Friday, May 16, 2008

Taxing Phantom Income

Imagine working for a company for years, participating in the company savings plan, taking $2000 out of the plan, and then getting hit with a tax bill for $50,000! This actually happened to a woman who worked for $14 per hour for JDS Uniphase. Sadly for her and her husband, she wasn’t one of the JDS Uniphase employees who had their tax bills forgiven late last year.

There is an organization growing to fight to change Canadian tax law to stop the taxing of money that people never received. This organization is called Canadians for Fair and Equitable Taxation (CFET).

I explained the problem first here and here. It’s hard to understand why the government would want to tax people on money they never actually received.

The problem is related to how employee stock options are taxed. The gain in the value of the options can’t be offset against any losses on the stock acquired with the options even though both are taxed at the same rate. Many company savings plans are structured using stock options, and so there can be problems here as well.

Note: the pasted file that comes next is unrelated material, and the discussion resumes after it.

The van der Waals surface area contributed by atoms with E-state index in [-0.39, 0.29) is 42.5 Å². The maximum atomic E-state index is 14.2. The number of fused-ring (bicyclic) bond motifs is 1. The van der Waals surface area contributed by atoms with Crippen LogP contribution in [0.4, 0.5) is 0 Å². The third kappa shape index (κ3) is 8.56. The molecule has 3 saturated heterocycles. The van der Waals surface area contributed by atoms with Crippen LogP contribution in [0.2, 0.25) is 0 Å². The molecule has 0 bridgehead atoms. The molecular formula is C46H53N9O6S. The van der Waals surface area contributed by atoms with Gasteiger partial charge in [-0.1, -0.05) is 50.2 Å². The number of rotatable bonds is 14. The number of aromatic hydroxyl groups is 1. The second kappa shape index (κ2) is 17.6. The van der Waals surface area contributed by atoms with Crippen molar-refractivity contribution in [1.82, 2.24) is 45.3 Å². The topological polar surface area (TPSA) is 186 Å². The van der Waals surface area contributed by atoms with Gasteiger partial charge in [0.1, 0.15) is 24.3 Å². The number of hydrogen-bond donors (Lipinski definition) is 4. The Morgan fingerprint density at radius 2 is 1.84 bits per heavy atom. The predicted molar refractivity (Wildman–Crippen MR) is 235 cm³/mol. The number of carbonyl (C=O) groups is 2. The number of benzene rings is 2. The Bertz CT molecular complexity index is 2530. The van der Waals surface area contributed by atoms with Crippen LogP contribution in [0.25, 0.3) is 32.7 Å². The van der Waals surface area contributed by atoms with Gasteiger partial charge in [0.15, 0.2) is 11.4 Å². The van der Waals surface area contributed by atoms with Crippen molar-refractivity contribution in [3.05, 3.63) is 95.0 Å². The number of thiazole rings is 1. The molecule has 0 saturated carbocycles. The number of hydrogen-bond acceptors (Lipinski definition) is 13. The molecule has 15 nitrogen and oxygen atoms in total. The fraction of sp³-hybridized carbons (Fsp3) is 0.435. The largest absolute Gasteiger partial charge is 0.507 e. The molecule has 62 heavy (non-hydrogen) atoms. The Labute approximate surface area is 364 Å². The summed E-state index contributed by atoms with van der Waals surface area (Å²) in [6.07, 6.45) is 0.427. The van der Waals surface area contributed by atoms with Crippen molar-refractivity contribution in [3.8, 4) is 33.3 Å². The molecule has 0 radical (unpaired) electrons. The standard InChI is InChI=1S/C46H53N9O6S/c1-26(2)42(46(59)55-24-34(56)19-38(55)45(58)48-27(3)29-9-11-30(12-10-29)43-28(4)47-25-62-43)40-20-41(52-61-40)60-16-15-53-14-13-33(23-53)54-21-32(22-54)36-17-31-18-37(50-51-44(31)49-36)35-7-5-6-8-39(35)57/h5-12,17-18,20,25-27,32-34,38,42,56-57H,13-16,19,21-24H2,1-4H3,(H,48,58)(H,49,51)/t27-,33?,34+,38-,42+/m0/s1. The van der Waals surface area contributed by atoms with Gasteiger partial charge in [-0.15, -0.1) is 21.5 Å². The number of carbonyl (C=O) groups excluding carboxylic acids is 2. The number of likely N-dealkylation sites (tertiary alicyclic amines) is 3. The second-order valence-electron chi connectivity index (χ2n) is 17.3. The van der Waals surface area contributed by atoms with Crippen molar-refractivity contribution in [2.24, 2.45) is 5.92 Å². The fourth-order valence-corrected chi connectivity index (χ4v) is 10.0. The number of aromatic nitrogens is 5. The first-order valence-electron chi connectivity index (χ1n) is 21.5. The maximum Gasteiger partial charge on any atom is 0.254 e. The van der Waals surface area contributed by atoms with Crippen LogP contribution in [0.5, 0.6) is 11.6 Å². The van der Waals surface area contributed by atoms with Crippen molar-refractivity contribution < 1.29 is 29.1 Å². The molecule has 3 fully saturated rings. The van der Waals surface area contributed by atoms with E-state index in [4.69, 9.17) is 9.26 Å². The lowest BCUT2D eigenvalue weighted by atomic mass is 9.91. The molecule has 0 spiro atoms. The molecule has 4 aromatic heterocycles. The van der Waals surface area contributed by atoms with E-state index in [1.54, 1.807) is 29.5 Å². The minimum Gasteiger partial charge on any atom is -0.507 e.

This problem affects me as well. I will be hit with a 6-figure tax bill if I ever sell stock in my former employer, even though I will get only one-third of this amount from selling the stock. One solution is to never sell, but there is a deemed sale if I leave Canada to live elsewhere or if the company is bought out. So, I don’t control my fate.

A perverse aspect of the tax law is that you can offset stock option gains with capital losses on the acquired stock in the year that you die. I will be able to handle the tax bill if the company is bought out, but not everyone facing this problem is this fortunate. What a sickening situation to have to die before the end of the year to avoid financial devastation for your family.


  1. Wow, that's nuts. I guess if you're paid in stock options, it makes the most sense to exercise them as soon as you get them, and hope the company doesn't tank.

  2. Patrick: You're OK as long as you are holding the options. The tax liability comes into existence when you exercise the options and receive stock. But, you don't have to pay this tax until you sell the stock. If the stock drops before you sell it, you still owe the taxes on the higher value -- money you never received. And you can't offset this stock option gain with the capital loss that results from selling the stock after it has dropped. The situation is absurd.

  3. Yes, one should never exercise options to *hold* the stock. If you do really want to hold the stock, at least liquidate enough of it to pay the taxes up front when you exercise the options.

    But it is still an insane rule to collect income taxes on unrealized gains.